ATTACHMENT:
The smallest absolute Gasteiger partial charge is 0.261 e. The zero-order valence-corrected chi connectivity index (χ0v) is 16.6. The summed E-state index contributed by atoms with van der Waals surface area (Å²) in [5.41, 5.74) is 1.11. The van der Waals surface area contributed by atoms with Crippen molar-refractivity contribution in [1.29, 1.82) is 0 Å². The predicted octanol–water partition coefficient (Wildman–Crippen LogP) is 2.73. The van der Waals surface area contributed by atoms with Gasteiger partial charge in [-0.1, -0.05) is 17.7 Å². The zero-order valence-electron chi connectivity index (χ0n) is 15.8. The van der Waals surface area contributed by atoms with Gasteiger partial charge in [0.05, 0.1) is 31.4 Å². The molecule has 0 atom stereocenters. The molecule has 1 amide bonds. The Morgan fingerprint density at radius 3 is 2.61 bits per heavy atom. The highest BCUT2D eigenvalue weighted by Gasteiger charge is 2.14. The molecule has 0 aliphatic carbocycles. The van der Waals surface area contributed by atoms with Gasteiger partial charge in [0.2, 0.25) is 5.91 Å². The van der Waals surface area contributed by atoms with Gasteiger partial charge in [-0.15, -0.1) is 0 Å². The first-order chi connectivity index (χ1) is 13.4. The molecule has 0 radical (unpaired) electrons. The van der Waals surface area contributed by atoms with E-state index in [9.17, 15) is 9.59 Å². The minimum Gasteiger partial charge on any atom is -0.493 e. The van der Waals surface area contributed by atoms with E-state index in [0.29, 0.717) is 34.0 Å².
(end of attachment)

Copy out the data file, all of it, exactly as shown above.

The smallest absolute Gasteiger partial charge is 0.261 e. The zero-order valence-corrected chi connectivity index (χ0v) is 16.6. The summed E-state index contributed by atoms with van der Waals surface area (Å²) in [5.41, 5.74) is 1.11. The van der Waals surface area contributed by atoms with Crippen molar-refractivity contribution in [1.29, 1.82) is 0 Å². The predicted octanol–water partition coefficient (Wildman–Crippen LogP) is 2.73. The van der Waals surface area contributed by atoms with Gasteiger partial charge in [-0.1, -0.05) is 17.7 Å². The zero-order valence-electron chi connectivity index (χ0n) is 15.8. The van der Waals surface area contributed by atoms with Gasteiger partial charge in [0.05, 0.1) is 31.4 Å². The molecule has 0 atom stereocenters. The molecule has 1 amide bonds. The Morgan fingerprint density at radius 3 is 2.61 bits per heavy atom. The highest BCUT2D eigenvalue weighted by Gasteiger charge is 2.14. The molecule has 0 aliphatic carbocycles. The van der Waals surface area contributed by atoms with Gasteiger partial charge in [0.2, 0.25) is 5.91 Å². The van der Waals surface area contributed by atoms with Gasteiger partial charge in [-0.15, -0.1) is 0 Å². The first-order chi connectivity index (χ1) is 13.4. The molecule has 0 radical (unpaired) electrons. The van der Waals surface area contributed by atoms with E-state index in [9.17, 15) is 9.59 Å². The minimum Gasteiger partial charge on any atom is -0.493 e. The van der Waals surface area contributed by atoms with E-state index in [0.29, 0.717) is 34.0 Å².